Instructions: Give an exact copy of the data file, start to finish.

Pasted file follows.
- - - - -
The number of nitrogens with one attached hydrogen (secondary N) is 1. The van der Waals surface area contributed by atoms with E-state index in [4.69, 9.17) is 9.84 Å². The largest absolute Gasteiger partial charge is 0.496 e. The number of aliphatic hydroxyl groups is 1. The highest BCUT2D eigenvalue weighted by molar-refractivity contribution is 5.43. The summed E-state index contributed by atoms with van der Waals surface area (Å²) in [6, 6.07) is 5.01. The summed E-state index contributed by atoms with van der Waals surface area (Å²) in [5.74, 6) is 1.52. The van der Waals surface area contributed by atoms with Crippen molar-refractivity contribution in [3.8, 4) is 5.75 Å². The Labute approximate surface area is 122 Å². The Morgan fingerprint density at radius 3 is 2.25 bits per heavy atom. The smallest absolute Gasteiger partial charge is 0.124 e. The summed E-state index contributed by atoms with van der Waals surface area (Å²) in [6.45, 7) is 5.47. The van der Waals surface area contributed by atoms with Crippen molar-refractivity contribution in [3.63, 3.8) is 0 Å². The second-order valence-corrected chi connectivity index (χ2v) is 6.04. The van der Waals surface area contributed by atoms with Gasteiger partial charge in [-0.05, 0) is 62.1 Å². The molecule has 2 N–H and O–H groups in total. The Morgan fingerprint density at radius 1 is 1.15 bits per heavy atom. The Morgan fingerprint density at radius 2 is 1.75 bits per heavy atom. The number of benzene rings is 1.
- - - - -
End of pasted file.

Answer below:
The number of nitrogens with one attached hydrogen (secondary N) is 1. The van der Waals surface area contributed by atoms with E-state index in [4.69, 9.17) is 9.84 Å². The largest absolute Gasteiger partial charge is 0.496 e. The number of aliphatic hydroxyl groups is 1. The highest BCUT2D eigenvalue weighted by molar-refractivity contribution is 5.43. The summed E-state index contributed by atoms with van der Waals surface area (Å²) in [6, 6.07) is 5.01. The summed E-state index contributed by atoms with van der Waals surface area (Å²) in [5.74, 6) is 1.52. The van der Waals surface area contributed by atoms with Crippen molar-refractivity contribution in [3.8, 4) is 5.75 Å². The Labute approximate surface area is 122 Å². The Morgan fingerprint density at radius 3 is 2.25 bits per heavy atom. The smallest absolute Gasteiger partial charge is 0.124 e. The summed E-state index contributed by atoms with van der Waals surface area (Å²) in [6.45, 7) is 5.47. The van der Waals surface area contributed by atoms with Crippen molar-refractivity contribution in [3.63, 3.8) is 0 Å². The second-order valence-corrected chi connectivity index (χ2v) is 6.04. The van der Waals surface area contributed by atoms with Gasteiger partial charge in [-0.05, 0) is 62.1 Å². The molecule has 2 N–H and O–H groups in total. The Morgan fingerprint density at radius 1 is 1.15 bits per heavy atom. The Morgan fingerprint density at radius 2 is 1.75 bits per heavy atom. The number of benzene rings is 1.